Thai listed companies performed better than expected in the third quarter with net profits of 209 billion baht, up 19% quarter-on-quarter, of which 167 billion baht stemmed from the real sector and 42 billion baht from the banking sector.
Prakit Siriwattanaket, managing director of Merchant Partners Asset Management, said net profits were down 25% year-on-year but were still surprising as several companies have performed better than expected and were able to generate profits of more than 200 billion baht.
The third-quarter results reflect the strength of Thai listed companies, signifying there will be an uptrend in the fourth quarter after the pandemic situation began to ease from the lifting of the lockdown measures and the country’s reopening earlier this month.
Net profits of listed companies are expected to rise to 210 billion baht in the fourth quarter.
If this target is reached, Thai listed firms will record a total of 960 billion baht in net profits this year with an earnings per share (EPS) of 83.87 baht, up 75% from the previous year, which is very close to the pre-pandemic level.
Mr Prakit said with the current pace of economic recovery, Thai listed firms’ net profits will reach 1.09 trillion baht in 2022 while the EPS will grow to 95.98 baht per share, up 14.45% from the year before.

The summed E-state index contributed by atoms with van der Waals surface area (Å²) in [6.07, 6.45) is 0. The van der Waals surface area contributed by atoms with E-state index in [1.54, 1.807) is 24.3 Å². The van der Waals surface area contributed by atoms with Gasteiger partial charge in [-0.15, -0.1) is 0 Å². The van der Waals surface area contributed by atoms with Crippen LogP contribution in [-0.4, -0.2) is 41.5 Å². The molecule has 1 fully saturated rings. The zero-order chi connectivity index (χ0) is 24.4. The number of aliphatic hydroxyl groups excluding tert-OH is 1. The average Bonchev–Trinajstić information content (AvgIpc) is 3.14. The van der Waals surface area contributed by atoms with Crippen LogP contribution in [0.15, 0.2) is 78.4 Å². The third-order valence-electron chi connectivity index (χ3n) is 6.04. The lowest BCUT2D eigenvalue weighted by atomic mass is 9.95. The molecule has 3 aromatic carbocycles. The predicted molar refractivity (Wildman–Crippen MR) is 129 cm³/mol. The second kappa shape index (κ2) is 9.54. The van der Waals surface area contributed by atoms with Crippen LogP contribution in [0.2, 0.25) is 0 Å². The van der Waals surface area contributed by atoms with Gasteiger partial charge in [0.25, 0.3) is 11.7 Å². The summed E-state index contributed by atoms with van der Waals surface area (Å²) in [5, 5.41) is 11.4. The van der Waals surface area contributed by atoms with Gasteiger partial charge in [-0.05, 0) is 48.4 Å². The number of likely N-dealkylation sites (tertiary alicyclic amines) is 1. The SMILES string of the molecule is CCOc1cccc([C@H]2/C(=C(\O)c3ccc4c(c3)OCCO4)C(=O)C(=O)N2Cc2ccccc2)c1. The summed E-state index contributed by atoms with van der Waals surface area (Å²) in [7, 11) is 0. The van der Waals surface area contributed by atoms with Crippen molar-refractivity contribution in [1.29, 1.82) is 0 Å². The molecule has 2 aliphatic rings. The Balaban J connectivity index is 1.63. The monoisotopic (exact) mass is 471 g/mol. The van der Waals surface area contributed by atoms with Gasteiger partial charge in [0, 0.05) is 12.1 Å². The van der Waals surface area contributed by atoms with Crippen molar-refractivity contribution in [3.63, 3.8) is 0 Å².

Listed firm’s total profits still need some time to recover. However, investors may have less room to make profits as the SET Index as of Nov 9 has already reached 1,631 points and exceeded the pre-pandemic level of 1514.44 points as of Jan 31, 2020, suggesting that the SET Index has already outpaced listed firms’ actual net profits and been adjusted up in response to future profits.
However, even though the returns of the SET Index have risen 12.58% year-to-date, the returns of the SET50 Index have only increased 7.7%, suggesting that the market was raised by non-SET50 stocks, especially small and medium-sized companies with returns of 48.68%.
The sSET Index stood at its highest in three years, even though small firms’ profits have yet to see a remarkable recovery.
All small and mid-cap stocks accounted for only 36% of the market capitalisation but their gains are more than 20-50% and can raise the SET Index up nearly 13%, while large-cap stocks in the SET50 Index are still slow to recover.
However, as large companies’ profits in the SET50 account for up to 72% of the entire market, their poor performance results in a slow recovery of the market’s profits as a whole.
“If we were to conclude that the SET Index rose because of the churning of small-medium stocks, it would not be wrong. Therefore, the stocks in the SET50 Index group still lag, compared to the profits that the firms have generated,” Mr Prakit said.